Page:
Reference data will be stored as indirect data. It's more efficient and reliable to do so, since such data contains a lot of repeat values. For this example, the reference field is split into two fields, "Author(s)" and "Citation". This isn't really necessary, but it makes a good example here.
Solvent data would normally also be stored as indirect data, but for the purposes of this example, we will store it as the named SMILES of the solvent using the "USMILESANY" normalization. This will allows us to display and search the solvent field as structures.
The other field, "Temp., C" in the table, might be called "Temperature of measurement", but here we call it "at Temp, C" for brevity. It is a simple NUMERIC field.
Putting this all together, this is the definition of the SOL datatype as a datatree:
$D<SOL> _V<"Solubility;Solvent;at Temp, C;Author(s);Citation"> _B<"Sol;Sol/solv;Sol/temp;Sol/auth;Sol/ref"> _N<"NUMERIC;USMILESANY;NUMERIC;INDIRECT $IAUTH;INDIRECT $ICITE;"> _P<"*;*;*;*;*"> _S<Solubility, grams per 100 grams of solvent> _D<"Solubility, grams / 100 grams of solvent;Solvent SMILES;Temp, C;Authors;Citation"> _M<Physical Property, Measured, Common> _O<Daylight Chemical Information Systems, Inc.> |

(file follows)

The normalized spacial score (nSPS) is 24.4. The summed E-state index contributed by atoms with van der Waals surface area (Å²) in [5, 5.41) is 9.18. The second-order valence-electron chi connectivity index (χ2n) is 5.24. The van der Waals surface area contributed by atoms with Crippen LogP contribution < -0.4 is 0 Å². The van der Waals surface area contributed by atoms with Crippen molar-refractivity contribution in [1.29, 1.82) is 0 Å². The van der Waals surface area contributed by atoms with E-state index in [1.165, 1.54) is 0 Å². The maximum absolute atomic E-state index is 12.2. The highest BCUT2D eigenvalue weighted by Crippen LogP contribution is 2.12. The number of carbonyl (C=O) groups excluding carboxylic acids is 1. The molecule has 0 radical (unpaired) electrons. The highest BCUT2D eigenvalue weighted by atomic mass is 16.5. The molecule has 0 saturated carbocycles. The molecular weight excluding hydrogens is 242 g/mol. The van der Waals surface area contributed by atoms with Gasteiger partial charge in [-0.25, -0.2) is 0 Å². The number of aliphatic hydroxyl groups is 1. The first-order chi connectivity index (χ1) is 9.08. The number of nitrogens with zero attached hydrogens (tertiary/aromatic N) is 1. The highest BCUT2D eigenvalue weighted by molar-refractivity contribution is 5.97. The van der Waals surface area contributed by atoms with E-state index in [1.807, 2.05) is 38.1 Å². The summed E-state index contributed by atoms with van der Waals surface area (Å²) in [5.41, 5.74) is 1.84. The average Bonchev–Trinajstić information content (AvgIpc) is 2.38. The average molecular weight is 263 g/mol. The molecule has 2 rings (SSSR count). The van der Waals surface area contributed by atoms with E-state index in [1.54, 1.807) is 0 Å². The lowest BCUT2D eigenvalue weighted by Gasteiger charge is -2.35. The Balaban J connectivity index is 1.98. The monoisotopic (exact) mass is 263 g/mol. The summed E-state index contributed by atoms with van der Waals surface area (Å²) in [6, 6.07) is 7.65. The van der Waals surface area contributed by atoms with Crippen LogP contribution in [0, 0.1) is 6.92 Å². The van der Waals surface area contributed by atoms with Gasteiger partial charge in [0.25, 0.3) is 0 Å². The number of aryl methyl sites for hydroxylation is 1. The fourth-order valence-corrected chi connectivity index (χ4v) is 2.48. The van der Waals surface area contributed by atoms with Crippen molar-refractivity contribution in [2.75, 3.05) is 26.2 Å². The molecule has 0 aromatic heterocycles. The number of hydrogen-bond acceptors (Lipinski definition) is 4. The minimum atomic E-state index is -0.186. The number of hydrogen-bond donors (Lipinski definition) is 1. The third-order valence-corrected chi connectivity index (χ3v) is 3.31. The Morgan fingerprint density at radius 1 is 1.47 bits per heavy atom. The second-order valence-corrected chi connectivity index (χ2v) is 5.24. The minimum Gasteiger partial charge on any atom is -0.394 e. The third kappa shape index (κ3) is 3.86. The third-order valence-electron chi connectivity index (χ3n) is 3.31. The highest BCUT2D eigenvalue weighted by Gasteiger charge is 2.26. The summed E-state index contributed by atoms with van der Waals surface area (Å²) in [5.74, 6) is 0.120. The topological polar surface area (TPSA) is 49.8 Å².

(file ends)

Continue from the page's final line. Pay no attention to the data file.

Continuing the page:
In this case, structures are obtained from the name in the table for a given entry, we will connect ISM data to the same $DID identifier as the data.
Since the database design requires structural and similarity searching, we will need to add fingerprints to the datatrees. The fingerprint program generates fingerprints only for $SMI-rooted datatrees. Although the above approach of loading ISM's and letting Thor generate the $SMI root is very convenient and accurate, it means that we don't have $SMI-rooted datatrees in the input data for fingerprinting. We might generate $SMI roots in some other way, but this introduces another possible source of error. A better way would be to get the Thor system to generate and fingerprint SMILES in an automatic fashion -- as will be shown, this can be done quite simply.
Note: If a database has many kinds of names, it's a good idea to crossreference all of them as $NAM's, so users can look up "Names" without also specifying the kind of name (IUPAC, USAN, INN, Trade Name, Common Name, etc.) This isn't the case here; there's only one kind of name in this example.